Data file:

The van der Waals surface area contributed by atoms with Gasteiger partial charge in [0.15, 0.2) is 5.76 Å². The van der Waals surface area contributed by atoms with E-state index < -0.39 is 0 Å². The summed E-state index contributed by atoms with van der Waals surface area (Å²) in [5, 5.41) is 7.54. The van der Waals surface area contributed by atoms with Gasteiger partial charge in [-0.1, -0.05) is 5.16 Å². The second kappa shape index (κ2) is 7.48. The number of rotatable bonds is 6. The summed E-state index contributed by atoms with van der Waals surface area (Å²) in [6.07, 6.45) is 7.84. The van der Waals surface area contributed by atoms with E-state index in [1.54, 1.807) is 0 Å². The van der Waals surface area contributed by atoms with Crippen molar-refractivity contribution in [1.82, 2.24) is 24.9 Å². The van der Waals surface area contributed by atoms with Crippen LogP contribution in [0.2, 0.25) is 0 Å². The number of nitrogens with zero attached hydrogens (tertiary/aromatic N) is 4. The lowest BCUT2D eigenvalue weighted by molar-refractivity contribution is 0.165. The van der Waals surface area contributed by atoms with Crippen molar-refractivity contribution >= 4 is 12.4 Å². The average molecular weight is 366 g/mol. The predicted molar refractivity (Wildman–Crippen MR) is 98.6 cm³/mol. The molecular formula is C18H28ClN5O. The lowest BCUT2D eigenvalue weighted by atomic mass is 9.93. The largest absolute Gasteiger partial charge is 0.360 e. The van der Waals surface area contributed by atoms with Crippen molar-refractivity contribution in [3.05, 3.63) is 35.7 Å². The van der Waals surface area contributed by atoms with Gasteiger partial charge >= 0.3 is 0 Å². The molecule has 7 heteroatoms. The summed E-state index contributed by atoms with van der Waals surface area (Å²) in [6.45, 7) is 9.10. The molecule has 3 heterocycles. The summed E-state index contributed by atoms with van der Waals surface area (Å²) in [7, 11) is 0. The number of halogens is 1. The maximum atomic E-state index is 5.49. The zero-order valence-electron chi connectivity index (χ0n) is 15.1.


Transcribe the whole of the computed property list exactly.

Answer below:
The van der Waals surface area contributed by atoms with Gasteiger partial charge in [0.15, 0.2) is 5.76 Å². The van der Waals surface area contributed by atoms with E-state index < -0.39 is 0 Å². The summed E-state index contributed by atoms with van der Waals surface area (Å²) in [5, 5.41) is 7.54. The van der Waals surface area contributed by atoms with Gasteiger partial charge in [-0.1, -0.05) is 5.16 Å². The second kappa shape index (κ2) is 7.48. The number of rotatable bonds is 6. The summed E-state index contributed by atoms with van der Waals surface area (Å²) in [6.07, 6.45) is 7.84. The van der Waals surface area contributed by atoms with E-state index in [1.54, 1.807) is 0 Å². The van der Waals surface area contributed by atoms with Crippen molar-refractivity contribution in [1.82, 2.24) is 24.9 Å². The van der Waals surface area contributed by atoms with Crippen LogP contribution in [0.2, 0.25) is 0 Å². The number of nitrogens with zero attached hydrogens (tertiary/aromatic N) is 4. The lowest BCUT2D eigenvalue weighted by molar-refractivity contribution is 0.165. The van der Waals surface area contributed by atoms with Crippen molar-refractivity contribution >= 4 is 12.4 Å². The average molecular weight is 366 g/mol. The predicted molar refractivity (Wildman–Crippen MR) is 98.6 cm³/mol. The molecular formula is C18H28ClN5O. The lowest BCUT2D eigenvalue weighted by atomic mass is 9.93. The largest absolute Gasteiger partial charge is 0.360 e. The van der Waals surface area contributed by atoms with Crippen molar-refractivity contribution in [3.05, 3.63) is 35.7 Å². The van der Waals surface area contributed by atoms with Gasteiger partial charge >= 0.3 is 0 Å². The molecule has 7 heteroatoms. The summed E-state index contributed by atoms with van der Waals surface area (Å²) in [6.45, 7) is 9.10. The molecule has 3 heterocycles. The summed E-state index contributed by atoms with van der Waals surface area (Å²) in [7, 11) is 0. The number of halogens is 1. The maximum atomic E-state index is 5.49. The zero-order valence-electron chi connectivity index (χ0n) is 15.1.